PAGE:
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Taliban seek return to peace deal in Pakistan

  • Story Highlights
  • Pakistani Taliban says it wants to return to peace deal that recently collapsed
  • Spokesman says they want return to sharia law in return for peace
  • Fighting has seen more than 2.4 million people register as displaced persons
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ISLAMABAD, Pakistan (CNN) -- The Pakistani Taliban -- under pressure in fighting with the military -- said Tuesday it wants to return to a peace deal that recently collapsed.

The fighting in the Swat Valley region has forced thousands of civilians to abandon their homes.

The fighting in the Swat Valley region has forced thousands of civilians to abandon their homes.

That collapse sparked the ongoing massive military operation, a Taliban spokesman said Tuesday.

Taliban militants in Swat Valley have announced that they are willing to disarm if the Pakistani government allows sharia, or Islamic law, to be implemented in the region, a spokesman for Taliban mediator Sufi Mohammed said.

The government rejected the offer, saying the Taliban must pull out of Swat or face arrest, state information minister Syed Sumsam Ali Shah Bukhari said Tuesday. According to Bukhari, the offer shows that the Taliban's morale is down and they are retreating.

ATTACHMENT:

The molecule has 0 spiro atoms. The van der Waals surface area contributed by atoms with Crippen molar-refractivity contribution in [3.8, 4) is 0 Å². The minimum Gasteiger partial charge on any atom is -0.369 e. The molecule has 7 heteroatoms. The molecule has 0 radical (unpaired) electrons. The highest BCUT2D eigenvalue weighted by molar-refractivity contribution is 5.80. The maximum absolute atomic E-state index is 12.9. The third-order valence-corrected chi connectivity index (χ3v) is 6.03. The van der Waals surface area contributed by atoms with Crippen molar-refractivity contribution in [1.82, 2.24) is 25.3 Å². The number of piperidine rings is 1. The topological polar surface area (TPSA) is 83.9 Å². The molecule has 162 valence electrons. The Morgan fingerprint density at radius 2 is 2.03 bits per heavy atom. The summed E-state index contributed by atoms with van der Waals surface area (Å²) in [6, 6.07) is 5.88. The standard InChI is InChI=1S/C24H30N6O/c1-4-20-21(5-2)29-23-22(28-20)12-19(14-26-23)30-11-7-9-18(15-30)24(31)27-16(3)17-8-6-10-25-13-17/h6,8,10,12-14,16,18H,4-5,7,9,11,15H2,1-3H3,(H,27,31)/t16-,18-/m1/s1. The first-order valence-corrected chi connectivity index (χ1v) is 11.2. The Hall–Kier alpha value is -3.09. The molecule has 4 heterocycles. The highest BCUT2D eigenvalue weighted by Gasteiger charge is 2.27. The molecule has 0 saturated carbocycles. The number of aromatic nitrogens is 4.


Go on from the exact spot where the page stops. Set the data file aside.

The lastest round of fighting has killed an estimated 1,100 Taliban militants and 75 Pakistani security personnel, Pakistan's military said Tuesday. Another 226 Pakistani security personnel have been wounded, the military said. Video Watch journalists tour of the Swat Valley battlefront »

Mohammed negotiated the previous deal between the Taliban and the government, which called for the same arrangement.

That deal fell apart because the Taliban refused to disarm and moved into the Buner district, located outside of the region that the government allowed them to control.

The government has said it will only allow sharia if it does not contradict Pakistan's constitution. There are many interpretations of Islamic law, but the Taliban's version has curbed human rights, forcing women indoors, men to grow beards, and shops to stop selling movies and music.


The military operation against the Taliban in northwest Pakistan has resulted in the exodus of more than 2.4 million civilians since May 2.

The United Nations estimates that it's the biggest movement of people in Pakistan since the country was formed in 1947. It is also believed to be the fastest population flight in the world since the Rwandan genocide in 1994.

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